Changsheng Chen, a professor in the School for Marine Science and Technology of the University of Massachusetts at UMass Dartmouth, said tidal currents flow back and forth from the Gulf of Maine to southwest Nova Scotia, bringing all types of garbage, including plastics.
But not even oceanographers can tell us exactly how much floating scruff is out there because research is simply too expensive and the ocean too varied. Goodman at Coastal Action says, “In the next five years we are going to see more research coming out on the source and impact of marine plastics.”
Problems and solutions
The water is almost still, with small waves occasionally hitting the beach with little force. Pelton reaches down to pick a pebble up, running his thumb over its smooth surface. He swings his arm back and flicks his wrist, watching the pebble skip across the surface of St. Margarets Bay. “We have such a diversity of life that comes here,” said Pelton. “It’s like unwrapping a present because you’re not sure what you’re going to see.”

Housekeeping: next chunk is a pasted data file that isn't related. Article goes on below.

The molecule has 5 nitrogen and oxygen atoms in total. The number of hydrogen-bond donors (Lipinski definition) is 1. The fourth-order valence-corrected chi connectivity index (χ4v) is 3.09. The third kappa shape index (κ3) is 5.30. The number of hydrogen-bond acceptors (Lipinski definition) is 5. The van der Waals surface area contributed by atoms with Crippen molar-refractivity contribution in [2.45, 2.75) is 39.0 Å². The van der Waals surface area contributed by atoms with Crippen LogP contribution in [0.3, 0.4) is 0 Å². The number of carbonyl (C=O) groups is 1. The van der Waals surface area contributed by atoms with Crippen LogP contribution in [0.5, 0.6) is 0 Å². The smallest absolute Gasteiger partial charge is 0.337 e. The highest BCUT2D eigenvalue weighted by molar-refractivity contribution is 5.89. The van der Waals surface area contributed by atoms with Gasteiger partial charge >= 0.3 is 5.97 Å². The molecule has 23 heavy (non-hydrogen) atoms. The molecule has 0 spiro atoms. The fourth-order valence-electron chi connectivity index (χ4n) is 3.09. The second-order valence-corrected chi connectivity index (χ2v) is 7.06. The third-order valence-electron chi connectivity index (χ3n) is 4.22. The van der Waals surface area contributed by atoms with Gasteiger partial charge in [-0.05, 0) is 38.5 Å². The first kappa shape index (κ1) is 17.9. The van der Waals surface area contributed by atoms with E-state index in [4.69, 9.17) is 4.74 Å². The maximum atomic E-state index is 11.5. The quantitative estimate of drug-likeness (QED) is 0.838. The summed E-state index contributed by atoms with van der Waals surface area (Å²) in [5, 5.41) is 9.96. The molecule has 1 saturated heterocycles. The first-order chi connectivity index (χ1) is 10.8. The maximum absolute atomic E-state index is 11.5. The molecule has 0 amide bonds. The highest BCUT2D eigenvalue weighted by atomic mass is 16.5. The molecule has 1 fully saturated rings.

Having lived near the shore for many years Pelton has seen all the magic that the ocean has to offer. But he is worried about things none of us can see – chemicals that might pass into the flesh of fish and humans. “I see what’s missing from the ocean compared to what it was when I was a kid, and that makes me worry about what the situation is going to be like in the next 20 years.”
A 2019 study by Kieran D. Cox and other professors at the University of Victoria in B.C., published in the journal Environmental Science and Technology, estimated that the average American is consuming somewhere between 39,000-52,000 microplastic particles a year. It also estimated that every year at least a million sea birds and 100,000 marine mammals die by entangling themselves in or ingesting debris. “Their stomachs often feel full of plastics, and not because they didn’t get enough food,” said Ryder-Burbidge of the Ecology Action Centre.